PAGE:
Medicinal mushrooms have a long history of traditional use, coupled with new, cutting-edge research demonstrating their health benefits. Asian cultures share a deep respect for the benefits of mushrooms; the Romans were also fans, dubbing mushrooms the “food of the gods.”
The healing power of medicinal mushrooms—such as reishi, shiitake, cordyceps, maitake, and turkey tail—stems from bioactive compounds called polysaccharides, as well as other compounds that are specific to each variety.
These health-enhancing polysaccharides act as “biological response modifiers.” This means that they support your immune response in resisting infectious diseases and cancer. Beta glucan is the best known and most frequently studied mushroom-derived polysaccharide.
For health benefits ranging from a stronger immune system and sturdier bones to a lower risk of diabetes and a longer life, look no further than vitamin D. You need up to 5,000 IU of this vitamin daily (through a combination of sun exposure, foods, and supplements). Mushrooms serve as the only nonanimal food source of vitamin D. Mushrooms gathered in the wild, as well as cultivated ones exposed to UV light, can provide plenty of it.
Interestingly, both fresh and dried mushrooms will increase in vitamin D levels if simply left in the sun for a day or two. For best results, expose the gill side of the mushrooms to the sun.
Cancer ranks as one of the most researched areas when it comes to medicinal mushrooms. The cancer-fighting ability traces back, in part, to beta glucan, which activates immune system cells (such as macrophages, interferon, T cells, and natural killer cells) to prevent the multiplication or spread of cancer cells. Medicinal mushrooms have been approved in Japan and China for more than three decades as supportive therapies to use alongside standard cancer treatments.
Several mushrooms enhance immune function and fight cancer, including maitake (Grifola frondosa), shiitake (Lentinan edodes), and cordyceps (Cordyceps sinensis), but one that hasn’t received as much attention as it perhaps deserves is turkey tail (Trametes versicolor). A growing number of studies in humans has shown potential benefits from polysaccharide-K (PSK) in turkey tail. For example, in patients with stomach cancer, PSK in conjunction with chemotherapy improved survival rates, while its addition to standard colon/rectal cancer treatment led to fewer recurrences. Lung cancer patients experienced similar benefits when taking PSK.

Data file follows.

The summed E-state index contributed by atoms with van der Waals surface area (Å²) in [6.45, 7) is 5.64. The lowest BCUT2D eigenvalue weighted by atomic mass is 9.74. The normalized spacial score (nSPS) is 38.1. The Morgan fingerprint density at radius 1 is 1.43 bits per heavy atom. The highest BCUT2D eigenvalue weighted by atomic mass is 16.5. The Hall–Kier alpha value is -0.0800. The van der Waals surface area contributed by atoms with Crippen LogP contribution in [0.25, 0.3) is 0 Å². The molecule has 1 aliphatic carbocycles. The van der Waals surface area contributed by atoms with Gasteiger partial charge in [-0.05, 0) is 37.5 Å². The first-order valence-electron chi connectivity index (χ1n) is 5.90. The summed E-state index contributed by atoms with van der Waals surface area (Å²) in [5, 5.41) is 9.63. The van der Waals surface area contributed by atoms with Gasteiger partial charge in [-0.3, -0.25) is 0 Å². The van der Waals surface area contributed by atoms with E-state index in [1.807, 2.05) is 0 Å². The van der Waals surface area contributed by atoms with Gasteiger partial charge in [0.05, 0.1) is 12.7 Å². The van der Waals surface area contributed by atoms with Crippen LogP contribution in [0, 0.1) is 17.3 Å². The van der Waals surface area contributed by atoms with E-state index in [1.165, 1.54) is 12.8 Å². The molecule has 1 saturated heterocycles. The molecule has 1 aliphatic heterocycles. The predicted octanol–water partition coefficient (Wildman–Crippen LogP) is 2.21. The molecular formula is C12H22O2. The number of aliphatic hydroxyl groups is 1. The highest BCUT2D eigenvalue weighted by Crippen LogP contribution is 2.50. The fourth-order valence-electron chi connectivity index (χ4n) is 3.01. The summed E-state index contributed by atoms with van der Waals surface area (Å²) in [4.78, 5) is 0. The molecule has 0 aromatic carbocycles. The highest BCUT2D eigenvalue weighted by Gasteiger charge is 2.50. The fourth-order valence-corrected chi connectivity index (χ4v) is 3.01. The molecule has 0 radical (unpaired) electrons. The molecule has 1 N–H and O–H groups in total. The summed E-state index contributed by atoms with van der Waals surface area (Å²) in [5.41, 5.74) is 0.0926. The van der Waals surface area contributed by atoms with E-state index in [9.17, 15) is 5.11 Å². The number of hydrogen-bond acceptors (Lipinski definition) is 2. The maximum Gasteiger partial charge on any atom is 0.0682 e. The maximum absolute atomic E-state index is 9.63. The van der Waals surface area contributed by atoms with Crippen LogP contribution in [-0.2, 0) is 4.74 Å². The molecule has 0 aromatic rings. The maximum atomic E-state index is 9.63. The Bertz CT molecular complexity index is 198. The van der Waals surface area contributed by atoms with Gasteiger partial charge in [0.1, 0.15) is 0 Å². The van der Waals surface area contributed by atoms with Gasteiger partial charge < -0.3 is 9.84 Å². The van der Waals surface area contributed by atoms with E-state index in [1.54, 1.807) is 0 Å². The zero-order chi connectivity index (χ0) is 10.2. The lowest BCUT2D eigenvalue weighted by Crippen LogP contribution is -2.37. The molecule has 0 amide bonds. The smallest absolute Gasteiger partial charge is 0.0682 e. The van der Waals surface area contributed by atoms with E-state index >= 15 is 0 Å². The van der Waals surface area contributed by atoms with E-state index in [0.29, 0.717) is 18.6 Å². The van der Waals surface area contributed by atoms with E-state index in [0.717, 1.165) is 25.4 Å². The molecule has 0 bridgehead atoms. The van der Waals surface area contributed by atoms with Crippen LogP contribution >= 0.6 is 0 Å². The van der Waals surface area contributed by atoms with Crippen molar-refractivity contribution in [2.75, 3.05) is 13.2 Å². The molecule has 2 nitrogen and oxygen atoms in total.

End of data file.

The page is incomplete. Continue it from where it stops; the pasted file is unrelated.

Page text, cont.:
Reishi, like other medicinal mushrooms, has historically been valued as an “adaptogen,” or general tonic, to promote overall wellness and vitality. In addition to the immune boost that reishi can provide, this mushroom seems to have a special affinity for cardiovascular health through an antioxidant effect.
Reishi is not the only mushroom with cardiovascular benefits; porcini mushrooms (a popular choice in Italian cuisine) have been noted to lower blood pressure in animal-based research. Several medicinal mushrooms have been studied for counteracting diabetes. For example, Agaricus bisporus has amazing potential. When people at risk for Type 2 diabetes consume this mushroom daily, risk factors go down.
The benefits of medicinal mushrooms don’t end here. Promising research continues in the areas of Parkinson’s disease, Alzheimer’s disease, and even allergies.
“Cardioprotective Activity of Ganoderma lucidum Extract During Total Ischemia and Reperfusion of Isolated Heart” by T.V. Lasukova et al., Bull Exp Biol Med, 4/15
“Edible Mushrooms: Improving Human Health and Promoting Quality Life” by M.E. Valverde et al., Int J Microbiol, 2015
“Effects of a Hot-Water Extract of Porcini (Boletus aestivalis) Mushrooms on the Blood Pressure and Heart Rate of Spontaneously Hypertensive Rats” by N. Midoh et al., Biosci Biotechnol Biochem, 2013
“Medicinal Mushroom Science: Current Perspectives, Advances, Evidences, and Challenges” by S.P. Wasser, Biomed J, 2014
“Medicinal Mushrooms (PDQ),” National Cancer Institute, 11/30/16
“A Retrospective Study in Adults with Metabolic Syndrome: Diabetic Risk Factor Response to Daily Consumption of Agaricus bisporus (White Button Mushrooms)” by M.S. Calvo et al., Plant Foods Hum Nutr, 9/16
“Vitamin D in Mushrooms” by D.B. Haytowitz, www.USDA.gov